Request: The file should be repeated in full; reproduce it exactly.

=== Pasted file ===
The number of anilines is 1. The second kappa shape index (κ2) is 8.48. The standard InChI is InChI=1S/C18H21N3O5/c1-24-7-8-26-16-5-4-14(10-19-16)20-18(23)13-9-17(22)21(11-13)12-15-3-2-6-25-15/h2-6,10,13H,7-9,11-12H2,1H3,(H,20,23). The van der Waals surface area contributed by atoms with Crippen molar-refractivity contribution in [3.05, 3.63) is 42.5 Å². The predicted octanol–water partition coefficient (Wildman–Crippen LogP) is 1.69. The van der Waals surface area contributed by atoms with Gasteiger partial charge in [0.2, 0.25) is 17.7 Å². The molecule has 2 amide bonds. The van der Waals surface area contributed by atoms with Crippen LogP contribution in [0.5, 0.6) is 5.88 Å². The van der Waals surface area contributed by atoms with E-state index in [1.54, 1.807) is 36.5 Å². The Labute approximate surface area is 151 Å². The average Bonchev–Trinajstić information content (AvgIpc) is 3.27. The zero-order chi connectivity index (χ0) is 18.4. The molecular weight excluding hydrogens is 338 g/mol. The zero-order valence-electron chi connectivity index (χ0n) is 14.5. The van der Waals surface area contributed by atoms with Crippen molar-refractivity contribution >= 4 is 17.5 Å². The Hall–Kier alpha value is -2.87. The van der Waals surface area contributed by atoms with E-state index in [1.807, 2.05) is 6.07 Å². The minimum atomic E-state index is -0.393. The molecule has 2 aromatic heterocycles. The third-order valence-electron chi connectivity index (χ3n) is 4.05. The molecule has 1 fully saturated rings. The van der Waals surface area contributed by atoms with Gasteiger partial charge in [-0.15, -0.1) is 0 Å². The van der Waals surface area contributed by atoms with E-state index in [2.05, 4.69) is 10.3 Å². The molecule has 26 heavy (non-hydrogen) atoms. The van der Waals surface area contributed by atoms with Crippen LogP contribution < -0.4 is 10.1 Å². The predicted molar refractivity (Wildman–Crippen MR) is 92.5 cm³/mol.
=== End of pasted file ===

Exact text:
The number of anilines is 1. The second kappa shape index (κ2) is 8.48. The standard InChI is InChI=1S/C18H21N3O5/c1-24-7-8-26-16-5-4-14(10-19-16)20-18(23)13-9-17(22)21(11-13)12-15-3-2-6-25-15/h2-6,10,13H,7-9,11-12H2,1H3,(H,20,23). The van der Waals surface area contributed by atoms with Crippen molar-refractivity contribution in [3.05, 3.63) is 42.5 Å². The predicted octanol–water partition coefficient (Wildman–Crippen LogP) is 1.69. The van der Waals surface area contributed by atoms with Gasteiger partial charge in [0.2, 0.25) is 17.7 Å². The molecule has 2 amide bonds. The van der Waals surface area contributed by atoms with Crippen LogP contribution in [0.5, 0.6) is 5.88 Å². The van der Waals surface area contributed by atoms with E-state index in [1.54, 1.807) is 36.5 Å². The Labute approximate surface area is 151 Å². The average Bonchev–Trinajstić information content (AvgIpc) is 3.27. The zero-order chi connectivity index (χ0) is 18.4. The molecular weight excluding hydrogens is 338 g/mol. The zero-order valence-electron chi connectivity index (χ0n) is 14.5. The van der Waals surface area contributed by atoms with Crippen molar-refractivity contribution >= 4 is 17.5 Å². The Hall–Kier alpha value is -2.87. The van der Waals surface area contributed by atoms with E-state index in [1.807, 2.05) is 6.07 Å². The minimum atomic E-state index is -0.393. The molecule has 2 aromatic heterocycles. The third-order valence-electron chi connectivity index (χ3n) is 4.05. The molecule has 1 fully saturated rings. The van der Waals surface area contributed by atoms with Gasteiger partial charge in [-0.15, -0.1) is 0 Å². The van der Waals surface area contributed by atoms with E-state index in [2.05, 4.69) is 10.3 Å². The molecule has 26 heavy (non-hydrogen) atoms. The van der Waals surface area contributed by atoms with Crippen LogP contribution < -0.4 is 10.1 Å². The predicted molar refractivity (Wildman–Crippen MR) is 92.5 cm³/mol.